27 June 2011

Bike-commute day 43—to work

Monday, 27 June 2011.

So is that person ahead walking toward me or away? I wondered as I crossed the Monument Avenue bridge this morning. As I approached, I could tell her direction and called out loudly "On your right" from about 100 feet away. No sign of hearing me. Then again, less of a loud call, from 50 feet. Still no sign. Then louder than conversationally, my outdoor voice, from 15 feet, "On your right." She looked to her left, pivoted almost 270 degrees before she saw me. And jumped at the surprise of a passing cyclist.

Was she wearing earbuds? I don't think so. Was she in her own world? I think clearly yes. Should I have given my shrill whistle instead of calling out from 100 feet away? Perhaps, but on a sidewalk along a roadway, I think a whistle is threatening instead of warning. And it provides no detail, just an approaching presence. Especially on streets and sidwalk crossings, a voice warning is better. I think.

On the bikeway, though, I tend to announce my approach first with a whistle from about 500 feet, a tenth of a mile. If the pedestrian (or cyclist) gives no acknowledgement, I whistle again at about 250 feet. Then it's verbal information if necessary. These biekway users who need two, three, four announcements of my approach are frequently the ones who turn to the left when I call out, "On your right!" What gives with the confusion of left and right, I wonder?

When I pass a walker with earbuds, I wonder how safe they think they are, shutting out contact with others on the way. Drowning out all traffic noise, too. And ignoring nature.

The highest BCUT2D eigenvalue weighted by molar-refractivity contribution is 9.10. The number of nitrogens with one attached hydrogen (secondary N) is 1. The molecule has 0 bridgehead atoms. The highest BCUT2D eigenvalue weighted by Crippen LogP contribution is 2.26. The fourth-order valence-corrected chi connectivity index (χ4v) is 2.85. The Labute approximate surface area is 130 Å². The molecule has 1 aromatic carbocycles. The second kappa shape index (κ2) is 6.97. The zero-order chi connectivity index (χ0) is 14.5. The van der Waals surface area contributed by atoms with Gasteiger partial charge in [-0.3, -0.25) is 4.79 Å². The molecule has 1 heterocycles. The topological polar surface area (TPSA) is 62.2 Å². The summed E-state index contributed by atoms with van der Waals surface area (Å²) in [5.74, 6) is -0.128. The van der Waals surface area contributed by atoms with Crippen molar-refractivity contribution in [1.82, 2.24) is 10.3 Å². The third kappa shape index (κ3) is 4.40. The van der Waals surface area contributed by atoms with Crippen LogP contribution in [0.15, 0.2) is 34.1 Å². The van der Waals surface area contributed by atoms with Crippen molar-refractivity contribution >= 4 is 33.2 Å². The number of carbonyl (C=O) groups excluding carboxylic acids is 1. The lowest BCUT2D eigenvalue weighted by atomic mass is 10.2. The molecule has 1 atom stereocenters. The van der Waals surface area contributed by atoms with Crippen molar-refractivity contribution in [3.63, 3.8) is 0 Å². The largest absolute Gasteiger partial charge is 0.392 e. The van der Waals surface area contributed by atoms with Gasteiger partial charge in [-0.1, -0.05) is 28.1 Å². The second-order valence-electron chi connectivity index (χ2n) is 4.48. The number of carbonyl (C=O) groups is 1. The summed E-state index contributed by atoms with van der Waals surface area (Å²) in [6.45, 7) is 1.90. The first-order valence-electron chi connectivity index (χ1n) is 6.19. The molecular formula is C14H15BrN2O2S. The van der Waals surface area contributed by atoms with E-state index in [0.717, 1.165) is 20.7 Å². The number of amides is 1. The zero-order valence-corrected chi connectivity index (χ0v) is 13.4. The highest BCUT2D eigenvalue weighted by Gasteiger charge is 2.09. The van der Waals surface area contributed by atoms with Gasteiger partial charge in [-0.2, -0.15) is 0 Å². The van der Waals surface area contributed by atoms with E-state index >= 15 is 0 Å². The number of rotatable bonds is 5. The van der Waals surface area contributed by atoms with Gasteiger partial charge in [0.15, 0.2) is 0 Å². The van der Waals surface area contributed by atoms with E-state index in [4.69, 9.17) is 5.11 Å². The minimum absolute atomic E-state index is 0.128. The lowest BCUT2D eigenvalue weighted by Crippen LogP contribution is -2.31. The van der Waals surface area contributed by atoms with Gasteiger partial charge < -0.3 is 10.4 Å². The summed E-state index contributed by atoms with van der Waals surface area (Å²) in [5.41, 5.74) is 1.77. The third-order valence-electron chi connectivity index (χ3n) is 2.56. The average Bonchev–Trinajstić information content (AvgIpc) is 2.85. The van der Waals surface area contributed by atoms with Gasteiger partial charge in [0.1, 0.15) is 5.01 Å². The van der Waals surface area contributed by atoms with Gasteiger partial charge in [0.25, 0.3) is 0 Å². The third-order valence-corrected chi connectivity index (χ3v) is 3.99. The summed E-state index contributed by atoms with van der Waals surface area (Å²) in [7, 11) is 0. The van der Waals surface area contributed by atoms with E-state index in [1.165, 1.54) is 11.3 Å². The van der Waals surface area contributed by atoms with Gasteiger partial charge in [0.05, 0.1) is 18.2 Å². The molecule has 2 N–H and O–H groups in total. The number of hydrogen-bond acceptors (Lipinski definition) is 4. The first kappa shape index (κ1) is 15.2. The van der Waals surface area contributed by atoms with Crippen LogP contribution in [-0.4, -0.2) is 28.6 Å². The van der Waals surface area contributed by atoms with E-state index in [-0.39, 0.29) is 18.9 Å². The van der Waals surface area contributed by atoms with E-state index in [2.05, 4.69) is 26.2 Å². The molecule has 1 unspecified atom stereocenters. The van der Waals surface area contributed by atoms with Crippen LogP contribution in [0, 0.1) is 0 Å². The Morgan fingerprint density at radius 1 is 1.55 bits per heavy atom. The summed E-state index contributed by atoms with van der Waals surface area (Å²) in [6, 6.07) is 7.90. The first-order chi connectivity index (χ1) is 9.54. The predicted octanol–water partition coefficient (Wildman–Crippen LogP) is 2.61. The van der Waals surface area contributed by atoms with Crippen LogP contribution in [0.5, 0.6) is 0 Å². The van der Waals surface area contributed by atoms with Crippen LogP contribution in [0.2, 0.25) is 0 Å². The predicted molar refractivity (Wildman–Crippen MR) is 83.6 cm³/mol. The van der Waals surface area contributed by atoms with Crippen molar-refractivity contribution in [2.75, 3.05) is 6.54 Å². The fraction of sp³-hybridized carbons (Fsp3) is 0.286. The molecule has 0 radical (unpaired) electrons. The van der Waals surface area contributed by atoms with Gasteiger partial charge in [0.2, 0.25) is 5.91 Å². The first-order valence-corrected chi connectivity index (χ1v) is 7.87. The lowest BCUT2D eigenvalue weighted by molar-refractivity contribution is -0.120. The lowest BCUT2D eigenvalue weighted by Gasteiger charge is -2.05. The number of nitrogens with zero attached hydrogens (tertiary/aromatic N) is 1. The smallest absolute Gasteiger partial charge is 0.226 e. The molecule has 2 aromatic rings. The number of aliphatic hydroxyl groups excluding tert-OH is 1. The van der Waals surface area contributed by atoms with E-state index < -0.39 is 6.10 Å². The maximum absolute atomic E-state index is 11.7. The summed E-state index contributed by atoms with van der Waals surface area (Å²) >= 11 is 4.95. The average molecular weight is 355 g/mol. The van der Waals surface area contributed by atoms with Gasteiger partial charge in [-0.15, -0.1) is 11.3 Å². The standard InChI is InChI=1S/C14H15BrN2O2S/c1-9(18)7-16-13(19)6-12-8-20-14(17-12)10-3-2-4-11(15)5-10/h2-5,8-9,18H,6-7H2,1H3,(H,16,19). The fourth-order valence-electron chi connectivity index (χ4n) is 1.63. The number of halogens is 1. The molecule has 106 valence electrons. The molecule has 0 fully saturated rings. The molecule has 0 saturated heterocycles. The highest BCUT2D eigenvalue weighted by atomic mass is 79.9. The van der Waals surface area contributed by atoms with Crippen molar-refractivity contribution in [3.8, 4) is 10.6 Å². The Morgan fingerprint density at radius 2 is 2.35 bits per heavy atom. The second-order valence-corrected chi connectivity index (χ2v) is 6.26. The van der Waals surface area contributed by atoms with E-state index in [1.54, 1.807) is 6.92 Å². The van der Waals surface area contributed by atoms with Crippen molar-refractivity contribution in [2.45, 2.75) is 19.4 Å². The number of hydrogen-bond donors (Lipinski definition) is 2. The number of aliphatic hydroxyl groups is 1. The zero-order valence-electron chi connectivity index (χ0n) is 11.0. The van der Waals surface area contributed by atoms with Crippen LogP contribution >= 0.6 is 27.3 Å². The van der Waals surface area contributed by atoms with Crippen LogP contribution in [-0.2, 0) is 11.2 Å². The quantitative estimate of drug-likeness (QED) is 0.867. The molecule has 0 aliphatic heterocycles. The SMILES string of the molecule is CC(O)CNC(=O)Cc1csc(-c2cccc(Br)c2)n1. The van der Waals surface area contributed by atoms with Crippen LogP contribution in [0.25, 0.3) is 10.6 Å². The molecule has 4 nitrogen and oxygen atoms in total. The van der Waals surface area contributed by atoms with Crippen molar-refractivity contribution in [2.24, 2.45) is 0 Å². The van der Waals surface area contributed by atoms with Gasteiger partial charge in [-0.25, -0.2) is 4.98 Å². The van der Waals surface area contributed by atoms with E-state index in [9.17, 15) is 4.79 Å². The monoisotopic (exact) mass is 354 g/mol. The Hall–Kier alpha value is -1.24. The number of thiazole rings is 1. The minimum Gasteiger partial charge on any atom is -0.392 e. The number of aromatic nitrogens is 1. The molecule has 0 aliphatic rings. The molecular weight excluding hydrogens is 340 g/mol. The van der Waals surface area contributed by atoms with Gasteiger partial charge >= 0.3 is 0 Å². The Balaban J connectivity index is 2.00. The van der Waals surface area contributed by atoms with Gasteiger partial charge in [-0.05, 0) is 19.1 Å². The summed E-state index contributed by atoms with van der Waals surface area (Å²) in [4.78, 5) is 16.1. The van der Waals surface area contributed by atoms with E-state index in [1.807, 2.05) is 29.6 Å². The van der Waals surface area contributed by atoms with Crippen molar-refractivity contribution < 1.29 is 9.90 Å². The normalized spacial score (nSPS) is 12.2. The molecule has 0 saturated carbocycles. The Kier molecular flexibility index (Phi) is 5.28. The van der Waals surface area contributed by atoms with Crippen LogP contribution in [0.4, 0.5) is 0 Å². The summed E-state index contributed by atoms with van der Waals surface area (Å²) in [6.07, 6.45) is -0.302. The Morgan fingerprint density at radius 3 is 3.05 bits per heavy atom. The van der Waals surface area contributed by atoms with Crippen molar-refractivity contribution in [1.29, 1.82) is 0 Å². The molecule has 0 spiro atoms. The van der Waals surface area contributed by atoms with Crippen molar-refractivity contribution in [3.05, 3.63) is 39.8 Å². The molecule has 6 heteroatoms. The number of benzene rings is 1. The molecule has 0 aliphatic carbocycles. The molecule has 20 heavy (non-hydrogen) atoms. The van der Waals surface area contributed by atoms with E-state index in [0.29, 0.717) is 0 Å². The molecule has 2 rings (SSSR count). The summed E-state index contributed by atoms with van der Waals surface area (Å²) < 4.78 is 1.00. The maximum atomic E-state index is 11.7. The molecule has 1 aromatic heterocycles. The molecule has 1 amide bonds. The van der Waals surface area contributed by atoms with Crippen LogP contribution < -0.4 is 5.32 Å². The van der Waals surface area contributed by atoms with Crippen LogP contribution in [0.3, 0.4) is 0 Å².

I have no patience at all with cyclists who do the same. Too much can happen in the quick traverse of 18 feet per second (12 mph). When I pass a cyclist who's obliterating his aural connection with the road, I have a strong desire to yank the buds out of their place. But I exercise restraint. And enjoy watching them jerk to attentiveness as I pass, after they had several audible signals of my approach. Audible to everyone but them.

I've been seeing more of the tandem cyclists, the father and daughter Gary and Amy, in the last couple weeks. Today I saw them in Eastwood Park, riding toward downtown. I hope I soon see them riding the same direction, so we can catch up on what's happened since we talked last year. Last year, Gary proudly announced as they passed me the number of consecutive riding days they had reached. He hasn't done that yet this year. Maybe he's saving up for some record number to announce.

At Airway Road, I let two cars from the east pass the crossing before I moved to the island. A car from the west, though she had 300 feet of approach, whizzed on through the crossing without a hesitation. Her license plate reads EQN 8226, for those of you who can check the Ohio vehicle registrations online.

As I crossed Linden Avenue, I saw Gledys & Millie coming toward me on their morning constitutional, and I greeted them with "Happy Monday" as I rode by.
The weather forecast for today gives a 50% chance of rain today. Based on the radar animations, the day will have a period of light to heavy rain from 10:45 through 13:00, followed by about 2:15 of no rain, and an evening of moderate to heavy rain. I'll either call Chuck to pick me up in time for getting to the film or actually leave work early enough to arrive home before the second line of heavy rain arrives—it's too early now to predict from the radar, but possibly as early as 15:30 or as late as 17:30.

Ride conditions
Temperature: 60 to 63°F at 07:15
Precipitation: none
Winds: calm to 5 mph from the southwest
Clothing: Skinsuit, ankle socks, open-finger gloves.
Bike: Lotus Legend fixed gear
Time:  00:42:31 for 11.98 miles
Heart rate: 133 bpm HRave, 153 bpm HRmax
Bikeway users: 4 cyclists, 18 pedestrians
Here is a playback of the ride.

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